3. 3. The Internet and the library Library Review Nick Moore Volume 49 . Number 9 . 2000 . 422±427chapters of their books and these will be Search enginesextremely valuable as collection development It probably came as a nasty surprise to manytools. A range of sources describing e-books to see the relatively poor coverage of the Webare available[6-10]. by the major search engines reported in recent studies (Lawrence and Lee, 1998; 1999).Patents Nevertheless, improvements continue to beAn excellent example of the availability of made in the coverage, timeliness,freely accessible online databases is the wealth functionality and special access featuresof full text patent databases (UK and US incorporated into the current range of searchPatent Offices[11,12]) accessible on the Web. engines. Reviews of search engine featuresThe ability of users to access and obtain continue to appear regularly in the literaturecopies of UK and US patents from these (Webber, 1998).databases has meant that the British Libraryspatent libraries are virtually deserted and the Gateways, portals and vortalsremaining users tend to be those interested in The value of Web sites as information sourcesold patents currently held on microfilm. As for libraries has been greatly increased withthese patents become digitised, the British the emergence of gateways, portals and vortalsLibrary will be able to reallocate the space to (vertically integrated portals). These servicesother functions. The vision of a library provide structured access to other, related,comprising electronic material is unattractive Web sites and benefit the users from theto many people but there can be no denying intellectual effort that goes into the selectionthat electronic materials have both the means processes that are used to select the site (aof relieving the pressure on space and the process very much analogous to the selectionplasticity to lend themselves to easier process undertaken by libraries to gear librarytransmission, copying and reprocessing into collections to the needs of library users).special formats such as talking books. There Portals and vortals are particularly valuable forare still many problems remaining to be business information and tend to providesolved and these include issues of permanence information free of charge, the services beingin archival material[13]. funded by advertising (Peek, 1999). Image databasesOnline database access As image databases continue to becomeOne of the major revolutions introduced by important as means both of preserving imagesthe Internet is the vastly increased access to from printed media and for enabling access toonline information made possible via the visual information, so the need for indexingWorld Wide Web. The range of information and subject access has become pressing.sources, in terms of both bibliographic and Digital libraries of geospatial and similarimage databases and specialized Web sites on multimedia content are currently deficient inall subjects is vast. A huge improvement in the providing fuzzy, concept-based retrievalaccess to online medical information has been mechanisms to users. Considerable work haswrought through the provision of free and been undertaken by the United Geologicalunlimited access to MEDLINE through a Survey in mechanising the labour-intensivenumber of differently packaged versions, processes of indexing and thesaurus creationnotably PubMed[14]. When this is coupled for text documents and especially for images,with online document delivery (Loansome where 800,000 declassified satelliteDoc), the result is a powerful online tool for photographs have been made availableall libraries. Similar examples include the free (Ramsey et al., 1999).access to the ERIC database and to the fulltext patent databases mentioned above. Themajor online vendors, such as DIALOG, now Collection development, outsourcing,all offer Web versions of their dial-up services, interlending and document deliverytaking advantage of the possibilities ofdocument delivery of electronic journal The Internet provides a number ofarticles directly from the publishers or opportunities for libraries to improve theirindirectly from the aggregators. collection development, interlending and 424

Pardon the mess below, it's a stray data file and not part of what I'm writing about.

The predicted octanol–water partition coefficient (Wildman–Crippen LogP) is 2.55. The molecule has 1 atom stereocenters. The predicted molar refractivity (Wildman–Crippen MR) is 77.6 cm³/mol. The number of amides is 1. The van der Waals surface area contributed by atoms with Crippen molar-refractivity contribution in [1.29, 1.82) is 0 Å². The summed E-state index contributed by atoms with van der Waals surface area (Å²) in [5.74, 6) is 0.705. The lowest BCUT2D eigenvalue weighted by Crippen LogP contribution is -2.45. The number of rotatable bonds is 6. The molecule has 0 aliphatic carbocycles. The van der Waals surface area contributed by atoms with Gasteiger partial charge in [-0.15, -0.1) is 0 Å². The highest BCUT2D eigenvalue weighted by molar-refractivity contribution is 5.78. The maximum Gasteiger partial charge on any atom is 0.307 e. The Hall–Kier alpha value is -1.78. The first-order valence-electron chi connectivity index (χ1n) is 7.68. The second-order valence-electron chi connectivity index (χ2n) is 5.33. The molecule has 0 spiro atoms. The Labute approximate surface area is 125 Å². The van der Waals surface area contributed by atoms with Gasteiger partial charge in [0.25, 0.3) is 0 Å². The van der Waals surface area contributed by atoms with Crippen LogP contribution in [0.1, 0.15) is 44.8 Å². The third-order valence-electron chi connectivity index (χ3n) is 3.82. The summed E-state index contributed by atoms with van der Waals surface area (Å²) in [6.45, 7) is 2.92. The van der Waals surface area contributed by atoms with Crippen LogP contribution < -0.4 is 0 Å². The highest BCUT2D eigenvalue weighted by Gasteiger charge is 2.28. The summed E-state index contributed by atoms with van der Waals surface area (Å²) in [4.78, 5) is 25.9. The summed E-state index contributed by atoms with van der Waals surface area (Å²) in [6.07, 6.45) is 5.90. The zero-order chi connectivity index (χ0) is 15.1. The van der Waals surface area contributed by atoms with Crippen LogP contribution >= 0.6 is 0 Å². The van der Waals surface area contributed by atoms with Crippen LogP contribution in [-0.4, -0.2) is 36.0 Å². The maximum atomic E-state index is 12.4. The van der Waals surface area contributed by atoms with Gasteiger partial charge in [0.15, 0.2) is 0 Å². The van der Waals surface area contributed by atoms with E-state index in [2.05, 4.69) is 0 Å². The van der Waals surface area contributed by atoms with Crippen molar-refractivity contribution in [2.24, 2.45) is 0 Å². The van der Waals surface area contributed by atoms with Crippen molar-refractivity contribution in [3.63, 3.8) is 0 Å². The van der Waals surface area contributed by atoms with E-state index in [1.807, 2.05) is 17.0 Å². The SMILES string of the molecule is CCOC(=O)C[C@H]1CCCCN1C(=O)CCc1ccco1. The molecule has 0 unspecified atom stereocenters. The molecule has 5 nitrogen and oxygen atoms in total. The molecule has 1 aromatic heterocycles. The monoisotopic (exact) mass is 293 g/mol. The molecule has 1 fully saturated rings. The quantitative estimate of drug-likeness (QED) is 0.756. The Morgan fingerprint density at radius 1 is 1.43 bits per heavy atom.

4. 4. The Internet and the library Library Review Nick Moore Volume 49 . Number 9 . 2000 . 422±427document delivery processes and switch to materials to be loaned or the transmission ofoutsourcing. electronic copies of actual documents. The influence of the Internet has been feltCollection development throughout this process and manifests itself inThe process of collection development has the use of electronic mail (e-mail) for orderingbeen revolutionised by the emergence of documents, the use of the Web for thebrand new Web-based information sources, transmission of electronic articles or otherin addition to Web-based equivalents of materials and the exploitation of thetraditional selection tools. Of particular value Internets ability to provide libraries with thefor book selection is the family opportunity to develop their collectionsof Web resources, which incorporate beyond the walls of their libraries; where thesearching facilities, reviews written by physical location of materials is no longer thevolunteers and mechanisms for purchasing key issue, but rather the provision of timelybooks that have been selected. Old favourites, access to information (Scully, 1999).such as Bowkers Books in Print, have alsolaunched Web sites with similar functionalityand customer-friendly features. These Security issuesselection tools will become even morepowerful as publishers develop electronic In addition to the security issues facingbooks (e-Books) and release HTML versions libraries in the use of electronic commerceof the first chapters of their books to these for purchasing and similar cash transactions,services enabling libraries to have even more there are also Internet issues involving theinformation on which to make their selection access, by children and young people, tojudgements. The increasing acceptability of pornography or other material likely to bebusiness-to-business electronic commerce is considered unsuitable and to copyrightbound to make library purchasing a smoother issues.and more efficient process and lead to costsavings. Periodicals market forces, budgetary Access to pornographyconstraints and growth in electronic resources One of the challenges facing public libraries ispurchasing have resulted in a decline in the that of unsupervised access to the Internet byacquisition of print items. Due to the decline children and young people. Public librariesof print collections, libraries are exploring are increasingly adding Internet and Webco-operative collection development of print access, along the lines of the burgeoningmaterials to ensure access and preservation. cybercafes. Considerable concern has been ÂThe decline of approval plan use and the need expressed regarding the possibility of childrenfor co-operative collection development may and young people becoming corrupted byrequire additional effort for sound collection some of the less attractive corners of the Web.development (Blecic, 1999). Part of the problem lies in the shortcomings of the search engines which can give some veryOutsourcing strange ``false drops. These problems,As the Internet and World Wide Web break together with the possibility of deliberatedown the barriers separating the library from access, have been addressed by attempts tothe rest of the world and as communications develop ``filtering software; so far with mixedare improved drastically, so the advantages, results. Currently available filtering softwareparticularly to public libraries, of outsourcing and services are notoriously clumsy,library processes, such as cataloguing and sometimes blocking perfectly respectable sitesacquisitions, are becoming increasingly and curtailing whole areas of legitimateattractive. The reason given most often by enquiry for young people through the use oflibraries for outsourcing was that it resulted in terms which might have sexual connotationscost savings (Blecic, 1999). (Stoker, 1999). Many companies are installing software designed to block access,Interlending and document delivery by employees, to selected Internet sitesThe underlying problem of interlending and (Rudich, 1999). The issue tends to bedocument delivery has always been that of wrapped up with considerations of freedom ofcommunication, whether it be the information and is still racked withcommunication of information regarding contention. 425